Subtitled “Sinatra — From London to New York,” Birdland’s jazz tribute to Ol’ Blue Eyes is a rather mixed bag, with styles ranging from polite cocktail jazz to cabaret vocalizing and what amounts to an archaic Vegas lounge act. Considering Frank Sinatra recorded more than a thousand songs in a career that spanned five decades, the musicians appear to have free reign over selections.
The tunes run from a spirited “All of Me” to the plaintive blessing of the Depression “Pennies From Heaven.” The latter was served up by vet octogenarian trombonist Eddie Bert, who was in the band when Sinatra sang at the Paramount Theater in the 1940s. Bert’s playing is fluently supple and crisply melodic, and he also brought a wistful reverence to “Mood Indigo,” surprisingly one of only four Ellington songs recorded by Sinatra.
Clearly the most satisfying solo turn found guitarist Howard Alden performing a Cole Porter medley from “High Society.” No matter that Sinatra introduced “You’re Sensational” and Bing Crosby crooned “I Love You, Samantha” in the 1956 tuner; Alden skillfully merged melodic content with some lovely and imaginative improvisational lines.
From Great Britain, Ray Gelato added assertive strength to “Lean Baby” with a lusty tenor sax solo. Tenorman Leo Green brought a gritty Sam Butera texture to “I Love Paris,” even taking a pause to tinkle high register piano a la Jerry Lee Lewis. Unfortunately, Green clowns it up a great deal, strolls among the patrons and encourages hand clapping, and his playing is given to showy honks and groans.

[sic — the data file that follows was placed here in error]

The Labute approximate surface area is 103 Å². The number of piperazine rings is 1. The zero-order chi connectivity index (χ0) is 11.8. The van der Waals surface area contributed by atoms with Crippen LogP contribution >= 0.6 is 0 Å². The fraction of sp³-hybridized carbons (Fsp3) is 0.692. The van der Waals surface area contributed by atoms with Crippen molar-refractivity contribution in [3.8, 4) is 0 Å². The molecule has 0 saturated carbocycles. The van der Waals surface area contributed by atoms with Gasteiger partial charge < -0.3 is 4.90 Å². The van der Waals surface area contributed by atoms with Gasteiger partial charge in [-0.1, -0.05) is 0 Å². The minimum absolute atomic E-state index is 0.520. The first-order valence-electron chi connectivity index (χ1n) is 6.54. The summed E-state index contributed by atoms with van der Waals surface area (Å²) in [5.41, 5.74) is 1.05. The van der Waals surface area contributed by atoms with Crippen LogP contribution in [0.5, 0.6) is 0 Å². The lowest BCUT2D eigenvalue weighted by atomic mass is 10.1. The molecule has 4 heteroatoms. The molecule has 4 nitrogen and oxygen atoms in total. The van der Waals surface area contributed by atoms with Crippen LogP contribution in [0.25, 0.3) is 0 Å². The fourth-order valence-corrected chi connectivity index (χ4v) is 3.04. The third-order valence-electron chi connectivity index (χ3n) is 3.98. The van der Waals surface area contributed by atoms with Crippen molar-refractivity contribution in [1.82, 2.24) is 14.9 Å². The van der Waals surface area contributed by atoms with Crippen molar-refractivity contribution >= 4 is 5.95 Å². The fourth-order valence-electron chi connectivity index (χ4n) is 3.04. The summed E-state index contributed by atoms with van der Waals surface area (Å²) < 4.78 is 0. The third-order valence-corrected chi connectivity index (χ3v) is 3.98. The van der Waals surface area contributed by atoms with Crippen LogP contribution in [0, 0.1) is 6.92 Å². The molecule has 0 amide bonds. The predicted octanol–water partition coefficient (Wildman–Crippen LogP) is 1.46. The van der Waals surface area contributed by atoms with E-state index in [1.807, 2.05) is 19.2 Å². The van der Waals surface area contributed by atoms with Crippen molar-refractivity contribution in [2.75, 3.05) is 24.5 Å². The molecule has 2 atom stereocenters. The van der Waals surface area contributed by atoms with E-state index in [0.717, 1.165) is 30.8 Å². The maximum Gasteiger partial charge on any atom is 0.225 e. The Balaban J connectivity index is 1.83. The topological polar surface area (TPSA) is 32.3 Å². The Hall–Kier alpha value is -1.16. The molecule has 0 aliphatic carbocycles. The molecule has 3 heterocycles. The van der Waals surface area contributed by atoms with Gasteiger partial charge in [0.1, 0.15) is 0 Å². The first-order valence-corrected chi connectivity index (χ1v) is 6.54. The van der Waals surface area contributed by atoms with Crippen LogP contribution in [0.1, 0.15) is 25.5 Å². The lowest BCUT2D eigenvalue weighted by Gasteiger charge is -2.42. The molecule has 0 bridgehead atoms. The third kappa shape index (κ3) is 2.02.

In the vocal department, Betsyann Faiella rendered a half-dozen Sinatra stepping stones from “How Little We Know” — accented by a subtle statement from Alden — and “I’m Confessin'” to “No One Ever Tells You.” The lady’s phrasing is none too interesting or inventively fanciful, despite a warm and cushy sound. Faiella also makes the only commentary on the crooner’s legacy, but it is tastelessly dotted with the infamous 1938 police mug shot and a totally unnecessary reference to slapping his wives around. The concert would be best left unscripted.